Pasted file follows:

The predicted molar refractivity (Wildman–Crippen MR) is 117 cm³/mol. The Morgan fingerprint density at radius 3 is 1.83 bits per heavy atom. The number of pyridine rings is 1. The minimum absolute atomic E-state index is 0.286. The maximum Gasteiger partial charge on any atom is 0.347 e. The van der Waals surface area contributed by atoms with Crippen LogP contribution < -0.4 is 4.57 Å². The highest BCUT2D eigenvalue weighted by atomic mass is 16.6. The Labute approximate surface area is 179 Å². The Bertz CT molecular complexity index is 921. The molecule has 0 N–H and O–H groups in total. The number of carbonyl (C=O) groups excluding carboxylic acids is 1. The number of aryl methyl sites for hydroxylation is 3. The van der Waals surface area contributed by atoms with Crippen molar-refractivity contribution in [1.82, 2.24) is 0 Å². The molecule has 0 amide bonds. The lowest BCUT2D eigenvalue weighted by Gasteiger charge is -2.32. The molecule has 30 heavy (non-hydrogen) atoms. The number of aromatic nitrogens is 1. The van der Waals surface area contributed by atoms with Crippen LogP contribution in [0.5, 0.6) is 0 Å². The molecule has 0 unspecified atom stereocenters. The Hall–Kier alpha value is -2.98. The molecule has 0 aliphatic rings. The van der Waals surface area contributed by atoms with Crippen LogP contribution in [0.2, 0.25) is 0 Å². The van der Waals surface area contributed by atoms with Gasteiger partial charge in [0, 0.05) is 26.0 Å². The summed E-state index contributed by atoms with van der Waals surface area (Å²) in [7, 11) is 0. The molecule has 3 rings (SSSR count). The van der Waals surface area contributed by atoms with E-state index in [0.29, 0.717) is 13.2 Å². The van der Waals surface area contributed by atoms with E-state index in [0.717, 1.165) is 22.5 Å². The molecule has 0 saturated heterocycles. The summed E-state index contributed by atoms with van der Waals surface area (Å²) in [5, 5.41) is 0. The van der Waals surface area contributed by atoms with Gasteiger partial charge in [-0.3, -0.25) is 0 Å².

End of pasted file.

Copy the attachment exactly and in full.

The predicted molar refractivity (Wildman–Crippen MR) is 117 cm³/mol. The Morgan fingerprint density at radius 3 is 1.83 bits per heavy atom. The number of pyridine rings is 1. The minimum absolute atomic E-state index is 0.286. The maximum Gasteiger partial charge on any atom is 0.347 e. The van der Waals surface area contributed by atoms with Crippen LogP contribution < -0.4 is 4.57 Å². The highest BCUT2D eigenvalue weighted by atomic mass is 16.6. The Labute approximate surface area is 179 Å². The Bertz CT molecular complexity index is 921. The molecule has 0 N–H and O–H groups in total. The number of carbonyl (C=O) groups excluding carboxylic acids is 1. The number of aryl methyl sites for hydroxylation is 3. The van der Waals surface area contributed by atoms with Crippen molar-refractivity contribution in [1.82, 2.24) is 0 Å². The molecule has 0 amide bonds. The lowest BCUT2D eigenvalue weighted by Gasteiger charge is -2.32. The molecule has 30 heavy (non-hydrogen) atoms. The number of aromatic nitrogens is 1. The van der Waals surface area contributed by atoms with Crippen LogP contribution in [0.5, 0.6) is 0 Å². The molecule has 0 unspecified atom stereocenters. The Hall–Kier alpha value is -2.98. The molecule has 0 aliphatic rings. The van der Waals surface area contributed by atoms with Crippen LogP contribution in [0.2, 0.25) is 0 Å². The van der Waals surface area contributed by atoms with Gasteiger partial charge in [0, 0.05) is 26.0 Å². The summed E-state index contributed by atoms with van der Waals surface area (Å²) in [7, 11) is 0. The molecule has 3 rings (SSSR count). The van der Waals surface area contributed by atoms with E-state index in [0.29, 0.717) is 13.2 Å². The van der Waals surface area contributed by atoms with E-state index in [0.717, 1.165) is 22.5 Å². The molecule has 0 saturated heterocycles. The summed E-state index contributed by atoms with van der Waals surface area (Å²) in [5, 5.41) is 0. The van der Waals surface area contributed by atoms with Gasteiger partial charge in [-0.3, -0.25) is 0 Å².